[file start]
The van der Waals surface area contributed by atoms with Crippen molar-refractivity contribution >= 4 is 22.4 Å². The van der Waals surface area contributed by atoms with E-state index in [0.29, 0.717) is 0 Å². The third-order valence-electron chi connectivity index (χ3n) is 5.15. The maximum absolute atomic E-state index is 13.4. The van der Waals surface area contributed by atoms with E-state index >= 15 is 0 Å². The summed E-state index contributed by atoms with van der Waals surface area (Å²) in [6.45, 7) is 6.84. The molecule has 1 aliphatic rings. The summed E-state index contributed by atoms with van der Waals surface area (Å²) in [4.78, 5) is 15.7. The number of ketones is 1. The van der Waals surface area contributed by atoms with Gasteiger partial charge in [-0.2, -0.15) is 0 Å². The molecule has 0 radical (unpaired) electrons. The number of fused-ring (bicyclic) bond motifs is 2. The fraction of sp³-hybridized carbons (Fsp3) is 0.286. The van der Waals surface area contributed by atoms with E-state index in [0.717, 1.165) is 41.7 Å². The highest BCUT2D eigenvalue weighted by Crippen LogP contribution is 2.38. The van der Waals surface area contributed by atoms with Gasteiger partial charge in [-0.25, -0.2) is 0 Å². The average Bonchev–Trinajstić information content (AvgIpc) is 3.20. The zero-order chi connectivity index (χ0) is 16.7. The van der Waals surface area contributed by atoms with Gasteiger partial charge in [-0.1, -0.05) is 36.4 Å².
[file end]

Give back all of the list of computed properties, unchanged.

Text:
The van der Waals surface area contributed by atoms with Crippen molar-refractivity contribution >= 4 is 22.4 Å². The van der Waals surface area contributed by atoms with E-state index in [0.29, 0.717) is 0 Å². The third-order valence-electron chi connectivity index (χ3n) is 5.15. The maximum absolute atomic E-state index is 13.4. The van der Waals surface area contributed by atoms with E-state index >= 15 is 0 Å². The summed E-state index contributed by atoms with van der Waals surface area (Å²) in [6.45, 7) is 6.84. The molecule has 1 aliphatic rings. The summed E-state index contributed by atoms with van der Waals surface area (Å²) in [4.78, 5) is 15.7. The number of ketones is 1. The van der Waals surface area contributed by atoms with Gasteiger partial charge in [-0.2, -0.15) is 0 Å². The molecule has 0 radical (unpaired) electrons. The number of fused-ring (bicyclic) bond motifs is 2. The fraction of sp³-hybridized carbons (Fsp3) is 0.286. The van der Waals surface area contributed by atoms with E-state index in [0.717, 1.165) is 41.7 Å². The highest BCUT2D eigenvalue weighted by Crippen LogP contribution is 2.38. The van der Waals surface area contributed by atoms with Gasteiger partial charge in [-0.25, -0.2) is 0 Å². The average Bonchev–Trinajstić information content (AvgIpc) is 3.20. The zero-order chi connectivity index (χ0) is 16.7. The van der Waals surface area contributed by atoms with Gasteiger partial charge in [-0.1, -0.05) is 36.4 Å².